My Wal-Mart post has received some considerable attention. Especially from those concerned about business growth in Huntingdon, PA. I was going to craft a comment response in my previous post, but I thought this deserved a new thread…
Well, Huntingdon is an interesting situation. The manufacturing jobs are all but dried up there. The only real “good” jobs are at the college. Unfortunately, the college is what has been keeping the town alive for so long. Otherwise, Huntingdon probably would’ve dried up in the early 90’s.
On the other hand… the little shops in Huntingdon are mostly junk. That place that is diagonal from the OIP is an eyesore and a sign of poor economic and cultural stability. If folks from Raystown want to take a half day trip into Huntingdon to get away from the Lake, they aren’t going to find much in the ways of window shopping or cultural enlightenment.
Wal-Mart, in Huntingdon, is a Catch-22 in my eyes. As far as I can tell, Huntingdon is doomed in the long run unless a real manufacturing company comes in a sets up an operation. The fiberglass plant is in bad shape. Huntingdon needs a blue-collar shot in the arm from industry, not retail. The HCBi is desperately trying to attract business, but in this case, it’s the wrong business. Wal-Mart is a short term fix. Economic impact studies have got to show that Wal-Mart would turn the Huntingdon “business district” into a ghost town.
On the consumer side, Huntingdon, once again, is poor. John Q. Welfare can’t afford to drive to Altoona or State College all the time to get fair market prices for goods. Heck, even finding a selection of items or even specific items requires a trip of at least a half hour. That being said, Wal-Mart would be very convienent for Huntingdon inhabitants. People could get what they wanted without having to spend $20 in gas to get there and have an hour stolen from their life. This is fantastic for the poor community in Huntingdon in terms of cheap goods.
Wal-Mart would certainly employ many of the welfare-bound citizens in Huntingdon. This would be great for them to finally have a job. However, we come back to fair wages and benefits practices as a focus. Wal-Mart doesn’t offer fair anything. Workers will get paid $6.75 an hour and still qualify for food stamps. They will still need government assistance for health care for children and spouses. There is a no win situation for workers in that market.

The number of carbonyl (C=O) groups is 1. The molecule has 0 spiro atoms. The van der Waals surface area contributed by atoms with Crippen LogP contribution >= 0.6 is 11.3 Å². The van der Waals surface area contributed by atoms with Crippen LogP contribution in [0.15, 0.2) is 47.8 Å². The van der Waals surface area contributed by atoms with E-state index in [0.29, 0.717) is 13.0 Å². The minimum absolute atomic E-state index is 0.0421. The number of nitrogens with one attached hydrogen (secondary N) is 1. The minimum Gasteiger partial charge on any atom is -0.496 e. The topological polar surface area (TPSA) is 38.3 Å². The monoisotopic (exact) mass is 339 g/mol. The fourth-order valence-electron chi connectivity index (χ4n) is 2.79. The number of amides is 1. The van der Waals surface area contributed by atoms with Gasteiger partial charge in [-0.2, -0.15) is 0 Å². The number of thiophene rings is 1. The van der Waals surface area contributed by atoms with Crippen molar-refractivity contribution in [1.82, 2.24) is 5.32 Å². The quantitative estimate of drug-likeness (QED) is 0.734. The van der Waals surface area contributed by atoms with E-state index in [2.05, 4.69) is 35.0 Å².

As for local businesses being shut down… frankly, some of them need to go away anyway. However, we will most likely have to say goodbye to the two or three icons of Huntingdon ‘cool.’ Mary’s Bargains won’t last more than 2 years after a Wal-Mart opening. Same goes for Mark’s Corner Store. The big loser in this venture will be the giant department store, Miller’s. I don’t see Miller’s lasting anymore than a year upong Wal-Mart’s opening. Fortunately, it may boost the restaurant industry in Huntingdon thanks to the visitors coming in from the surrounding areas.
If I lived in Huntingdon and had the means, I would be ordering all my ‘specialty’ goods from the internet. We live in Pittsburgh and we still do that. We don’t go shopping for bath towels. We order them from LL Bean. We don’t go to Best Buy to buy electronics. We order them. Prices on items and delivery have come down so far in the past 3 years that anything you can’t get in Huntingdon can be picked up on the internet. You’re gonna pay a little more to have it delivered to your door, but does it cost more than driving to State College or Altoona? Unfortunately, this only helps the problem among those with the money, means, and knowledge to order items from the internet.
In conclusion, I see Wal-Mart as a short term fix for Huntingdon. As I said, those with the means, need to find better ways of getting specialty items that aren’t available in Huntingdon. Mail/Internet ordering seems to be the way to do that. But everyone needs to support Huntingdon businesses when possible. Shop at Weis, not the Super Wal-Mart. Get your gas at Sheetz, not the Super Wal-Mart. Huntingdon needs to have a real blue-collar manufacturing plant come in to provide fair paying jobs. Until that happens, Huntingdon will continue to wither.